Edinans work hard and play hard. Right now, one of our best places to play --
Braemar Arena -- is in play itself. During this fall’s General Election, Edina voters will decide if another $31.7 million of the local sales tax should be used to fund an expansion of Braemar Arena to better serve the more than half-million people who visit the arena annually.
New entry, lobby and circulation.
Two new rinks in place of the current South Rink.
Edina voters approved Phase One of the Braemar Arena investment plan in November 2022, which created a half-percent sales tax to provide funding for critical infrastructure needs at the arena, such as replacing the ice refrigeration systems, heat and boiler systems and roofing. However, this investment does not address space constraints due to high demand, safety issues with the drop-off and pick-up area or parking improvements. Now, the City is asking voters to consider Phase Two of the investment plan to expand Braemar Arena, which would allow more of Edina’s athletes and families to enjoy additional ice time closer to home.
Last year, Edina voters approved a half-percent sales tax increase to provide $39.3 million for investments in Braemar Park and Arena and Fred Richards Park. These investments include new trails, additional courts for pickleball and basketball, new playgrounds and gathering spaces, nature preservation and infrastructure updates at the arena. Now, the City is asking voters in November to consider using the same sales tax to support expanding Braemar Arena. The expansion would include an additional indoor ice rink, larger lobby area, safer drop-off zone and additional parking.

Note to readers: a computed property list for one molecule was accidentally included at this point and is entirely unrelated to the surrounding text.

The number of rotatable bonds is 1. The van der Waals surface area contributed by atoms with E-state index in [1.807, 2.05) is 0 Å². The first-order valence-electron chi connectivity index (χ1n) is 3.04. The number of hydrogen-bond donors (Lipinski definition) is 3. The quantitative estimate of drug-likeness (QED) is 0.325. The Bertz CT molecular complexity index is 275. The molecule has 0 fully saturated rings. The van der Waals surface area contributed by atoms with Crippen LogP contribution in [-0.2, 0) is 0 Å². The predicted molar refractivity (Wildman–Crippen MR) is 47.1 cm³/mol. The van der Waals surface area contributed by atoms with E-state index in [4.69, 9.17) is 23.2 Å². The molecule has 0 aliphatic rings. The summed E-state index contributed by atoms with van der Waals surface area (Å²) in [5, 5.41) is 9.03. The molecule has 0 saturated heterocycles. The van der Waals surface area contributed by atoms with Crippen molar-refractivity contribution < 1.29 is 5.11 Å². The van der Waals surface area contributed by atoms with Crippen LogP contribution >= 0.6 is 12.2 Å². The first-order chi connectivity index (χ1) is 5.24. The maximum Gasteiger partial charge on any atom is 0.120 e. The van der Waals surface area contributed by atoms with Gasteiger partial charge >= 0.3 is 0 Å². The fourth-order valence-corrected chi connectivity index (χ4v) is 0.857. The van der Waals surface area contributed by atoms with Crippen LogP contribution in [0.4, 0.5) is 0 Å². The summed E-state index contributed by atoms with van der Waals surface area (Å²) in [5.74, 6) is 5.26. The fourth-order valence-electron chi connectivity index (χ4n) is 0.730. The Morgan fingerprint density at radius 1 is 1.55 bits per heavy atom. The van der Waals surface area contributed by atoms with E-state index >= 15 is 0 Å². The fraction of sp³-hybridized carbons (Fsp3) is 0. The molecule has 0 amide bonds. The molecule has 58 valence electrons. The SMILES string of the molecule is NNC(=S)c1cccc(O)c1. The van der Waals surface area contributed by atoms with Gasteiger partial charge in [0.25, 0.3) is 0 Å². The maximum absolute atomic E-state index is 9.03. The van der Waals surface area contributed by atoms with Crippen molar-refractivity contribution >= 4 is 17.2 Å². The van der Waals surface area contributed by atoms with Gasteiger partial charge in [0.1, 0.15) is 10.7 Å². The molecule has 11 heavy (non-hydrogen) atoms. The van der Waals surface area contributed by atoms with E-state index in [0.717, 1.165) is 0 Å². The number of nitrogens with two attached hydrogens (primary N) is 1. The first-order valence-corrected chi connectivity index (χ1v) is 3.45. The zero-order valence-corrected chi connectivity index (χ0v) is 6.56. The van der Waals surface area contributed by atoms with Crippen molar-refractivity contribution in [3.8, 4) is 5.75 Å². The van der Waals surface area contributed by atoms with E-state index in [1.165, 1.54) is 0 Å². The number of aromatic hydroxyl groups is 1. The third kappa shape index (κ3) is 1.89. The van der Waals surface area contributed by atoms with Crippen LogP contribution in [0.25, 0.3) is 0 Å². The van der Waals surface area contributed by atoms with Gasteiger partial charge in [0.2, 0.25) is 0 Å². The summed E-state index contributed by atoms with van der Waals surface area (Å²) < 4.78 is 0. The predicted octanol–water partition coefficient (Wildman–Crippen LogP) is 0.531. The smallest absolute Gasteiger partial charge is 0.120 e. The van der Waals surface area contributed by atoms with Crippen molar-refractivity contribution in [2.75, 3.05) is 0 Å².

No. The sales tax is authorized to be used for no more than 19 years. The referendum for the Braemar Arena expansion would allow the city to use the sales tax to collect an additional $31.7 million before the tax expires.
If voters approve the referendum, the City would tear down the South Rink at Braemar Arena and build two new ice rinks, resulting in four indoor rinks and one outdoor seasonal rink. The investment also includes building a larger lobby and a safe drop-off/pick-up area as well as additional parking.
The Edina City Council determined that the cost of the projects should be shared among residents and nonresidents who buy goods and services in the city rather than use a property tax increase, which would be paid solely by those who own commercial and residential property in the city. Approximately 54 percent of the sales tax increase would be paid by nonresidents of Edina, according to an analysis by the University of Minnesota.
No. The sales tax expires in 19 years. If the bonds for the projects are paid off before then, the sales tax expires earlier. The only way the tax could be extended or used for other projects would be if the Legislature authorized the change and Edina voters approved.
- Mayor James B. Hovland